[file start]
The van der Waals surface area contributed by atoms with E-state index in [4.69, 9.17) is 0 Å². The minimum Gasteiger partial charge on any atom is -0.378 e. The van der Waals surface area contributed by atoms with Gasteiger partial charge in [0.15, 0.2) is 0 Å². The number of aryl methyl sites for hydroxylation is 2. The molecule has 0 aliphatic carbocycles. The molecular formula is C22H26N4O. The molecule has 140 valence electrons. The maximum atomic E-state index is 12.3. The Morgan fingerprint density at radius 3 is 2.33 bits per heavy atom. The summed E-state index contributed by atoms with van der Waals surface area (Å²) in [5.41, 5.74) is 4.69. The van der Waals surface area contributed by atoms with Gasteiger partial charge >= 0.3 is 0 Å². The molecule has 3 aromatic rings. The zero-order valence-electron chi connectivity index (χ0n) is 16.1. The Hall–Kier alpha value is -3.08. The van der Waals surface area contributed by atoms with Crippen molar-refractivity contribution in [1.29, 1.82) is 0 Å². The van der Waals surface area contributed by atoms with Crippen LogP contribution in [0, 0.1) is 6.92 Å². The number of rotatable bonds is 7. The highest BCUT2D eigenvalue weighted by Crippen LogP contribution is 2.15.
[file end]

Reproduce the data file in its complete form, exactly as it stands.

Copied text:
The van der Waals surface area contributed by atoms with E-state index in [4.69, 9.17) is 0 Å². The minimum Gasteiger partial charge on any atom is -0.378 e. The van der Waals surface area contributed by atoms with Gasteiger partial charge in [0.15, 0.2) is 0 Å². The number of aryl methyl sites for hydroxylation is 2. The molecule has 0 aliphatic carbocycles. The molecular formula is C22H26N4O. The molecule has 140 valence electrons. The maximum atomic E-state index is 12.3. The Morgan fingerprint density at radius 3 is 2.33 bits per heavy atom. The summed E-state index contributed by atoms with van der Waals surface area (Å²) in [5.41, 5.74) is 4.69. The van der Waals surface area contributed by atoms with Gasteiger partial charge >= 0.3 is 0 Å². The molecule has 3 aromatic rings. The zero-order valence-electron chi connectivity index (χ0n) is 16.1. The Hall–Kier alpha value is -3.08. The van der Waals surface area contributed by atoms with Crippen molar-refractivity contribution in [1.29, 1.82) is 0 Å². The van der Waals surface area contributed by atoms with Crippen LogP contribution in [0, 0.1) is 6.92 Å². The number of rotatable bonds is 7. The highest BCUT2D eigenvalue weighted by Crippen LogP contribution is 2.15.